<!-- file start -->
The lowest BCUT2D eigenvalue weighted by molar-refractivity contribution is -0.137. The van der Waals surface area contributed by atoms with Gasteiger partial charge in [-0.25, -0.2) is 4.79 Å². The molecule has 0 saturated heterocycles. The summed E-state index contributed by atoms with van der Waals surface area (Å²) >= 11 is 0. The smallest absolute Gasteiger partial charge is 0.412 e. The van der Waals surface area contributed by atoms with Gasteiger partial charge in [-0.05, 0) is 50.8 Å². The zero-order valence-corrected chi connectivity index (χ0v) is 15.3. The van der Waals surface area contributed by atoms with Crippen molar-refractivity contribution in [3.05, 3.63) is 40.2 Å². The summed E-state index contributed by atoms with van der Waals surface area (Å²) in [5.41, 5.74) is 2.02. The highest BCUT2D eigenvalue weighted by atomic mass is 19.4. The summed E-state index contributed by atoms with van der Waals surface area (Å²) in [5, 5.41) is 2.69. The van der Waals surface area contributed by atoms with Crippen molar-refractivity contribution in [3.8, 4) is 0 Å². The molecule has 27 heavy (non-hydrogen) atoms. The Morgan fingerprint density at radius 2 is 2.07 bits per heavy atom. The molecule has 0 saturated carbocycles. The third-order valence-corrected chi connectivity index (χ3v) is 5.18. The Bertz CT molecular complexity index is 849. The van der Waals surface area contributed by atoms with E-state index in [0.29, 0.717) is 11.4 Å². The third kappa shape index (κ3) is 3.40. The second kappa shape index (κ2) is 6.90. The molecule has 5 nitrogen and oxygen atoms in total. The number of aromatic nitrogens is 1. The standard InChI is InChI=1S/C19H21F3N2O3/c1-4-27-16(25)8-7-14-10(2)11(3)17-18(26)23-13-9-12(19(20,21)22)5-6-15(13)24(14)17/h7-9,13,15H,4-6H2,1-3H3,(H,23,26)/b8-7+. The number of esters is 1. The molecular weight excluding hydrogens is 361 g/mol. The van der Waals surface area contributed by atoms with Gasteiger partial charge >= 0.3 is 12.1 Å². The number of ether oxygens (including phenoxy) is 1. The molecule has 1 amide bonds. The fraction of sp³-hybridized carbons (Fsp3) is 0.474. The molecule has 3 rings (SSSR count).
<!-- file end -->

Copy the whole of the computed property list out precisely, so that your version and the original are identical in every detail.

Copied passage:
The lowest BCUT2D eigenvalue weighted by molar-refractivity contribution is -0.137. The van der Waals surface area contributed by atoms with Gasteiger partial charge in [-0.25, -0.2) is 4.79 Å². The molecule has 0 saturated heterocycles. The summed E-state index contributed by atoms with van der Waals surface area (Å²) >= 11 is 0. The smallest absolute Gasteiger partial charge is 0.412 e. The van der Waals surface area contributed by atoms with Gasteiger partial charge in [-0.05, 0) is 50.8 Å². The zero-order valence-corrected chi connectivity index (χ0v) is 15.3. The van der Waals surface area contributed by atoms with Crippen molar-refractivity contribution in [3.05, 3.63) is 40.2 Å². The summed E-state index contributed by atoms with van der Waals surface area (Å²) in [5.41, 5.74) is 2.02. The highest BCUT2D eigenvalue weighted by atomic mass is 19.4. The summed E-state index contributed by atoms with van der Waals surface area (Å²) in [5, 5.41) is 2.69. The van der Waals surface area contributed by atoms with Crippen molar-refractivity contribution in [3.8, 4) is 0 Å². The molecule has 27 heavy (non-hydrogen) atoms. The Morgan fingerprint density at radius 2 is 2.07 bits per heavy atom. The molecule has 0 saturated carbocycles. The third-order valence-corrected chi connectivity index (χ3v) is 5.18. The Bertz CT molecular complexity index is 849. The van der Waals surface area contributed by atoms with E-state index in [0.29, 0.717) is 11.4 Å². The third kappa shape index (κ3) is 3.40. The second kappa shape index (κ2) is 6.90. The molecule has 5 nitrogen and oxygen atoms in total. The number of aromatic nitrogens is 1. The standard InChI is InChI=1S/C19H21F3N2O3/c1-4-27-16(25)8-7-14-10(2)11(3)17-18(26)23-13-9-12(19(20,21)22)5-6-15(13)24(14)17/h7-9,13,15H,4-6H2,1-3H3,(H,23,26)/b8-7+. The number of esters is 1. The molecular weight excluding hydrogens is 361 g/mol. The van der Waals surface area contributed by atoms with Gasteiger partial charge >= 0.3 is 12.1 Å². The number of ether oxygens (including phenoxy) is 1. The molecule has 1 amide bonds. The fraction of sp³-hybridized carbons (Fsp3) is 0.474. The molecule has 3 rings (SSSR count).